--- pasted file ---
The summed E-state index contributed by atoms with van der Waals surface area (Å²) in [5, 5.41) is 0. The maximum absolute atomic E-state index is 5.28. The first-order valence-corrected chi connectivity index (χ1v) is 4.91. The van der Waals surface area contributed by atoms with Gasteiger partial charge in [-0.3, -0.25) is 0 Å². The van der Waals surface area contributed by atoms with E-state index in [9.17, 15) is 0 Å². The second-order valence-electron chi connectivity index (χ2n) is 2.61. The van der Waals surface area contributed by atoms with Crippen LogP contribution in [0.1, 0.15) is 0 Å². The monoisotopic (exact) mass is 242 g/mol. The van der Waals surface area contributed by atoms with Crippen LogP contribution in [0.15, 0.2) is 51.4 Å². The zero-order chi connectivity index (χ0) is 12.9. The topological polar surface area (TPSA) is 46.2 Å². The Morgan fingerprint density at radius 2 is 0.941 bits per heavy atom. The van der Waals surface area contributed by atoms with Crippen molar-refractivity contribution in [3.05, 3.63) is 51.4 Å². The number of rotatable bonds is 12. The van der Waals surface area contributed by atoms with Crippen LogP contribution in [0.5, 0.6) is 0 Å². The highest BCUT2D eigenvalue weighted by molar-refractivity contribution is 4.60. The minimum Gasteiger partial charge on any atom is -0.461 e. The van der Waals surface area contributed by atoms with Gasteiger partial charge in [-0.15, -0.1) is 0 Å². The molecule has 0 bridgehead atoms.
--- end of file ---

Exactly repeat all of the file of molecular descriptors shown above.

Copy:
The summed E-state index contributed by atoms with van der Waals surface area (Å²) in [5, 5.41) is 0. The maximum absolute atomic E-state index is 5.28. The first-order valence-corrected chi connectivity index (χ1v) is 4.91. The van der Waals surface area contributed by atoms with Gasteiger partial charge in [-0.3, -0.25) is 0 Å². The van der Waals surface area contributed by atoms with E-state index in [9.17, 15) is 0 Å². The second-order valence-electron chi connectivity index (χ2n) is 2.61. The van der Waals surface area contributed by atoms with Crippen LogP contribution in [0.1, 0.15) is 0 Å². The monoisotopic (exact) mass is 242 g/mol. The van der Waals surface area contributed by atoms with Crippen LogP contribution in [0.15, 0.2) is 51.4 Å². The zero-order chi connectivity index (χ0) is 12.9. The topological polar surface area (TPSA) is 46.2 Å². The Morgan fingerprint density at radius 2 is 0.941 bits per heavy atom. The van der Waals surface area contributed by atoms with Crippen molar-refractivity contribution in [3.05, 3.63) is 51.4 Å². The number of rotatable bonds is 12. The van der Waals surface area contributed by atoms with Crippen LogP contribution in [0.5, 0.6) is 0 Å². The highest BCUT2D eigenvalue weighted by molar-refractivity contribution is 4.60. The minimum Gasteiger partial charge on any atom is -0.461 e. The van der Waals surface area contributed by atoms with Gasteiger partial charge in [-0.15, -0.1) is 0 Å². The molecule has 0 bridgehead atoms.